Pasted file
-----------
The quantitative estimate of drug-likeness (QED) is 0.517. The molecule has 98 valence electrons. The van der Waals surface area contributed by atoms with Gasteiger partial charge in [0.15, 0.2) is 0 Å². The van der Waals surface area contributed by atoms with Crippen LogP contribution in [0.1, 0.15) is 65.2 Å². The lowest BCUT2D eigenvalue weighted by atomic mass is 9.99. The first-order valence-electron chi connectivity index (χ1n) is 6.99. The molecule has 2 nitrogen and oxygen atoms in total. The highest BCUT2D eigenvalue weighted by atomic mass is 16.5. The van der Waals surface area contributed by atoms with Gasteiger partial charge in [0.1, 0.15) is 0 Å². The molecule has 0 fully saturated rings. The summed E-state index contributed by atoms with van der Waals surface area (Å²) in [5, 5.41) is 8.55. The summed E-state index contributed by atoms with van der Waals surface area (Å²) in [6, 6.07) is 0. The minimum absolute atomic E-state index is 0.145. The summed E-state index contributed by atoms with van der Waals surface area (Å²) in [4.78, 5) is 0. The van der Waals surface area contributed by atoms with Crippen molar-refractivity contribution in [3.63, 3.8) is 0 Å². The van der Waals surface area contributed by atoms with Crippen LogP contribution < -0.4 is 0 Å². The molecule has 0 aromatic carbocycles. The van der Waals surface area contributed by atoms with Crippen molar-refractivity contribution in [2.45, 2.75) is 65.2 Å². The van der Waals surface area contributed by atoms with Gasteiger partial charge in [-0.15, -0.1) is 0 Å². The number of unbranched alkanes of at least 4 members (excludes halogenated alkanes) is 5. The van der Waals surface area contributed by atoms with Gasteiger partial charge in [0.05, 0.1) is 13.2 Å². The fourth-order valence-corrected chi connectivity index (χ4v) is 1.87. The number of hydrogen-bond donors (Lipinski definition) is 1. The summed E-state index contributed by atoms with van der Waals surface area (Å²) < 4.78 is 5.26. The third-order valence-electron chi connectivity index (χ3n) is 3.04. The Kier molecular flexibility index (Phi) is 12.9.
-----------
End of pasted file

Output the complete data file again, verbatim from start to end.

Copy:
The quantitative estimate of drug-likeness (QED) is 0.517. The molecule has 98 valence electrons. The van der Waals surface area contributed by atoms with Gasteiger partial charge in [0.15, 0.2) is 0 Å². The van der Waals surface area contributed by atoms with Crippen LogP contribution in [0.1, 0.15) is 65.2 Å². The lowest BCUT2D eigenvalue weighted by atomic mass is 9.99. The first-order valence-electron chi connectivity index (χ1n) is 6.99. The molecule has 2 nitrogen and oxygen atoms in total. The highest BCUT2D eigenvalue weighted by atomic mass is 16.5. The van der Waals surface area contributed by atoms with Gasteiger partial charge in [0.1, 0.15) is 0 Å². The molecule has 0 fully saturated rings. The summed E-state index contributed by atoms with van der Waals surface area (Å²) in [5, 5.41) is 8.55. The summed E-state index contributed by atoms with van der Waals surface area (Å²) in [6, 6.07) is 0. The minimum absolute atomic E-state index is 0.145. The summed E-state index contributed by atoms with van der Waals surface area (Å²) in [4.78, 5) is 0. The van der Waals surface area contributed by atoms with Crippen molar-refractivity contribution in [3.63, 3.8) is 0 Å². The van der Waals surface area contributed by atoms with Crippen LogP contribution < -0.4 is 0 Å². The molecule has 0 aromatic carbocycles. The van der Waals surface area contributed by atoms with Crippen molar-refractivity contribution in [2.45, 2.75) is 65.2 Å². The van der Waals surface area contributed by atoms with Gasteiger partial charge in [-0.15, -0.1) is 0 Å². The number of unbranched alkanes of at least 4 members (excludes halogenated alkanes) is 5. The van der Waals surface area contributed by atoms with Gasteiger partial charge in [0.05, 0.1) is 13.2 Å². The fourth-order valence-corrected chi connectivity index (χ4v) is 1.87. The number of hydrogen-bond donors (Lipinski definition) is 1. The summed E-state index contributed by atoms with van der Waals surface area (Å²) < 4.78 is 5.26. The third-order valence-electron chi connectivity index (χ3n) is 3.04. The Kier molecular flexibility index (Phi) is 12.9.